Sp. Pl. 2: 839. 1753
Gen. Pl. ed. 5, 363. 1754
Etymology: Greek a, not, and geras, old age, apparently alluding to long-lasting nature of flowers
Treatment appears in FNA Volume 21. Treatment on page 481. Mentioned on page 460.
Annuals and perennials, mostly 20–120 cm. Stems often decumbent (rooting at proximal nodes), sparsely to densely branched. Leaves cauline; all or mostly opposite; petiolate; blades mostly 1-nerved, deltate to ovate, or elliptic to lanceolate, margins entire or toothed, faces glabrous or ± pilose, puberulent, or strigoso-hispid, sometimes gland-dotted. Heads discoid, in dense to open, cymiform to corymbiform arrays. Involucres campanulate, 3–6 mm. Phyllaries persistent, 30–40 in 2–3 series, usually 2-nerved, lanceolate, ± equal (often indurate, margins scarious). Receptacles conic, epaleate [paleate]. Florets 20–125; corollas white or bluish to lavender, throats ± campanulate (lengths 2 times diams.); styles: bases not enlarged, glabrous, branches ± linear to clavate (usually papillose and dilated distally). Cypselae prismatic, 4–5-ribbed, glabrous or sparsely strigoso-hispidulous; pappi persistent, of 5–6 aristate scales, or coroniform, or 0. x = 10.
United States, Mexico, Central America, 2 species widespread as adventives.
Species ca. 40 (4 in the flora).
|1||Plants colonial; stems and leaves glabrous or glabrate||Ageratum maritimum|
|1||Plants not colonial; stems and leaves hairy||> 2|
|2||Stems puberulent to minutely strigoso-hispid; cypselae glabrous||Ageratum corymbosum|
|2||Stems sparsely to densely pilose (usually in combination with other forms of vestiture); cypselae sparsely strigoso-hispidulous.||> 3|
|3||Peduncles minutely puberulent and sparsely to densely pilose, eglandular; phyllaries oblong-lanceolate, abruptly tapering to subulate tips 0.5–1 mm, glabrous or sparsely pilose, margins often ciliate, abaxial faces eglandular||Ageratum conyzoides|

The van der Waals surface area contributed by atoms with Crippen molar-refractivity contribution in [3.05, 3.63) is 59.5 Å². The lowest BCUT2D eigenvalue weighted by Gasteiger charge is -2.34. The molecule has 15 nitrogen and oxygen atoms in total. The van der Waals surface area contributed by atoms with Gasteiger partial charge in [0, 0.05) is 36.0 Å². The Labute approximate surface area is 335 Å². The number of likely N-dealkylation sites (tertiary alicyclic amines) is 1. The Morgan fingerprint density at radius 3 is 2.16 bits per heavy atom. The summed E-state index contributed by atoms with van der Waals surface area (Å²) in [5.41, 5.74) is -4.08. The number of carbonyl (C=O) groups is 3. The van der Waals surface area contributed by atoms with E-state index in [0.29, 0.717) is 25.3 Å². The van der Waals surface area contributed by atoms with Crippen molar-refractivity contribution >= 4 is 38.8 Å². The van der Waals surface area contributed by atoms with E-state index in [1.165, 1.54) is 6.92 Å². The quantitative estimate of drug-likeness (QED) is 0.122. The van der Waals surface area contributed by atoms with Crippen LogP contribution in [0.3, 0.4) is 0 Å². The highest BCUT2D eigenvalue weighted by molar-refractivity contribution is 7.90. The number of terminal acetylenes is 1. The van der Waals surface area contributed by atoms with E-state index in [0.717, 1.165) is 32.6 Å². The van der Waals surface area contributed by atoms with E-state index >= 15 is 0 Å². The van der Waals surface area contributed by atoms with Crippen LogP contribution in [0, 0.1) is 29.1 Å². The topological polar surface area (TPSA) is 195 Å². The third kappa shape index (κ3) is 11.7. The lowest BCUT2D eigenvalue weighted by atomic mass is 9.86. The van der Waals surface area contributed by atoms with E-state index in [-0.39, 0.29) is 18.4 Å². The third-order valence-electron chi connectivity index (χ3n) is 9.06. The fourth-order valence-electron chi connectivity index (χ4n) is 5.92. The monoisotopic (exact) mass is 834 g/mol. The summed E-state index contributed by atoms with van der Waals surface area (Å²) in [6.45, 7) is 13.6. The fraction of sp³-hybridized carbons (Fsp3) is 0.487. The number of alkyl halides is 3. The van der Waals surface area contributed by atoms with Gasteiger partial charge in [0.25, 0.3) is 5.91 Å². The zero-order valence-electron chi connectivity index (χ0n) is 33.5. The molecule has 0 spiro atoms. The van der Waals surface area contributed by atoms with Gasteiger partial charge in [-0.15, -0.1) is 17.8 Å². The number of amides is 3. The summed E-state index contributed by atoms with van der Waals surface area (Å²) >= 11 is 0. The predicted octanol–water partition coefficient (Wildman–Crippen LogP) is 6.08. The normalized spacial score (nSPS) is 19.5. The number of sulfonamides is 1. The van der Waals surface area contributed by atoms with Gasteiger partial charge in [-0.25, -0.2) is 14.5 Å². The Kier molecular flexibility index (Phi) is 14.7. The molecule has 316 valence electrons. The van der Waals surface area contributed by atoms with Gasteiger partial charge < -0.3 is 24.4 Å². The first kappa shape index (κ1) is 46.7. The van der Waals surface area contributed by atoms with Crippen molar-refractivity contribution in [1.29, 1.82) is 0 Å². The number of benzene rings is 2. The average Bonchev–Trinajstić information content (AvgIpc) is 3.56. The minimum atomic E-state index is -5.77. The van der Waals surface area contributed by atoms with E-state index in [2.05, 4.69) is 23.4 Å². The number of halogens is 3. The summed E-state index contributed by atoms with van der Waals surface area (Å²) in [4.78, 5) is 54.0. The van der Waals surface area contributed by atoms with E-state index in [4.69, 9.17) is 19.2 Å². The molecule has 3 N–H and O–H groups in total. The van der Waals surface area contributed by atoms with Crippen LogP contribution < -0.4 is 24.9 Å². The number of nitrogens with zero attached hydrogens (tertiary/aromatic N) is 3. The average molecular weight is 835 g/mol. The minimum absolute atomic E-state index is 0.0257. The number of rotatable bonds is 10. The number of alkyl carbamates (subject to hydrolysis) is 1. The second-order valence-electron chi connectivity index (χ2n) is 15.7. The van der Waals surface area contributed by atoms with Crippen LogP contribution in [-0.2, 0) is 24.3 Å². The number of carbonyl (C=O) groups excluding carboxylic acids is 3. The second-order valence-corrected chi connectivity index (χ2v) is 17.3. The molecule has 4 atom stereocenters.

|3||Peduncles mixed pilose, stipitate-glandular, and viscid-puberulent; phyllaries narrowly lanceolate, gradually tapering to indurate-subulate tips 0.8–2 mm, margins not ciliate or inconspicuously ciliate, abaxial faces stipitate-glandular and sparsely to densely pilose||Ageratum houstonianum|
Facts about "Ageratum"
|Author||Guy L. Nesom +|
|Distribution||United States +, Mexico +, Central America + and 2 species widespread as adventives. +|
|Etymology||Greek a, not, and geras, old age, apparently alluding to long-lasting nature of flowers +|
|Illustration copyright||Flora of North America Association +|
|Illustrator||Linny Heagy +|
|Publication title||Sp. Pl. + and Gen. Pl. ed. +|
|Publication year||1753 + and 1754 +|
|Source xml||https://firstname.lastname@example.org/aafc-mbb/fna-data-curation.git/src/f50eec43f223ca0e34566be0b046453a0960e173/coarse grained fna xml/V19-20-21/V21 1209.xml +|
|Taxon family||Asteraceae +|
|Taxon name||Ageratum +|
|Taxon parent||Asteraceae tribe Eupatorieae +|
|Taxon rank||genus +|
|Volume||Volume 21 +|